Before the pandemic, ordering and rewards were of equal importance. What’s more, said Mobiquity VP of Strategy and Analytics Brian Levine, there’s been “a really dramatic increase in reviews from people saying this is the first time [they’ve] downloaded an app to order food online.”

Starbucks ordering

The firm labels users under various categories based on adoption. So the first people to use an app are the “early adopters,” the next group “early majority,” then “late majority” and finally “laggards.” Mobile ordering, Levine said, had gotten to the late majority, and “the laggards were coming along slowly.”

“Usually it takes years and years to get these laggards,” he said. “COVID just compressed that.”

For companies, this is a significant opportunity to build loyalty among new users. “This was an opportunity for restaurants to bring self-service to a much greater number of people than they ever were going to,” Levine said. He noted restaurant chains typically use “massive advertising campaigns” featuring free items to get people to use the app. The pandemic did it for free.

To be sure, the increase makes sense. After all, customers concerned about the virus have been pushing for contactless ordering strategies. Anything that enables them to eat restaurant food without eating in a restaurant has surged, as customers lined up at drive-thrus and demanded delivery unlike at any time in history. Mobile ordering fits right in, and the higher demand has provided a steep advantage to chains that made investments in that business before the pandemic.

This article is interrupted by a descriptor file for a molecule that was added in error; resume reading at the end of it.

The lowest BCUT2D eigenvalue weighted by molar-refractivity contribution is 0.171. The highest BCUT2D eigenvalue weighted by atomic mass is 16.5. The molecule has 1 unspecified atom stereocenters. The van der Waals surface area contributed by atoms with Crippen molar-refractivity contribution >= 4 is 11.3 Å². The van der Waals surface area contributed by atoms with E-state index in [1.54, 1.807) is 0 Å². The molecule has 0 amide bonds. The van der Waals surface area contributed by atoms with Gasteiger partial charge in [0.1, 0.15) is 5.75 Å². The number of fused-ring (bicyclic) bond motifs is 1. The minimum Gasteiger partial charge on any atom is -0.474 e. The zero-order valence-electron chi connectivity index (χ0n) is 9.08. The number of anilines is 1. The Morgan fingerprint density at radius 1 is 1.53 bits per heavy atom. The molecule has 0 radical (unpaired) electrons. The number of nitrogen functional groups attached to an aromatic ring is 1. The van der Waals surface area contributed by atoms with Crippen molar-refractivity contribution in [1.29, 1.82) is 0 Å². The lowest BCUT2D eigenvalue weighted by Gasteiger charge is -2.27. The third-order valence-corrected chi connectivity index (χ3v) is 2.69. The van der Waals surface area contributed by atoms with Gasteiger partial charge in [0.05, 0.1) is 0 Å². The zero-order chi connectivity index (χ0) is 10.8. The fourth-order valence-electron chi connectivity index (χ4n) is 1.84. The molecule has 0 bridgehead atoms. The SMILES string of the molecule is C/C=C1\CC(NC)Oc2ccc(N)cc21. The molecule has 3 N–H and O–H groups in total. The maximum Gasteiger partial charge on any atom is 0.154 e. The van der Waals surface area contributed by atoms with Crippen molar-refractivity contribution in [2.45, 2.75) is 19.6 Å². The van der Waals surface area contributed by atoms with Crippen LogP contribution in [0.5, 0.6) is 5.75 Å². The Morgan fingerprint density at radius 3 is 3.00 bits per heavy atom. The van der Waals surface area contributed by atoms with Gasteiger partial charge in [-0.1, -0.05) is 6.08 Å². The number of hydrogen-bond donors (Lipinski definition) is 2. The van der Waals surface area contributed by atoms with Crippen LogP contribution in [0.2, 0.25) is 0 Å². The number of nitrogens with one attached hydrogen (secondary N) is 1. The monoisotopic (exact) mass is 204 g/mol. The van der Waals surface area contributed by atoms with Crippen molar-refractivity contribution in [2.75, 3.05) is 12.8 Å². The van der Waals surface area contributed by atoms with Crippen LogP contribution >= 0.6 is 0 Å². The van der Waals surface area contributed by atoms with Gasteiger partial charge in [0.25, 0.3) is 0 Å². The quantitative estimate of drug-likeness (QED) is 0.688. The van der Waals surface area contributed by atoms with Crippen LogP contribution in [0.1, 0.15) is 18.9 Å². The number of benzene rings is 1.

“It’s a safe way to order at a restaurant without physical contact,” Davityan said.

Perhaps not surprisingly, chains have been making some key changes to their mobile app seemingly targeted at less technologically savvy consumers. For instance, Starbucks this fall will start letting customers earn rewards even when they make purchases with a credit or debit card or cash, rather than requiring them to preload their Starbucks card.

“We believe these are the kinds of initiatives that will make a difference as we try to regain the most important parts of our business,” Chief Operating Officer Rosalind Brewer said in July, according to a transcript on the financial services site Sentieo. “We’ll be watching customer patterns very carefully and adjusting.”

More companies have also taken the opportunity to add mobile ordering as they see where the industry is headed.

Auntie Anne’s recently debuted mobile ordering and used a specialized recliner in the company’s traditional blue and yellow colors that will order pretzels based on the position of the footrest. The company used the “Recline-to-Dine Chair” to show off both mobile ordering and delivery. “A lot of companies have online ordering,” Brand President Heather Neary said. “We wanted to do something unique.”

Yet it needed mobile ordering to reduce its dependency on mall customers, given the steep decline in retail traffic during the pandemic. “Times have changed,” Neary said. “Malls are not overly busy.”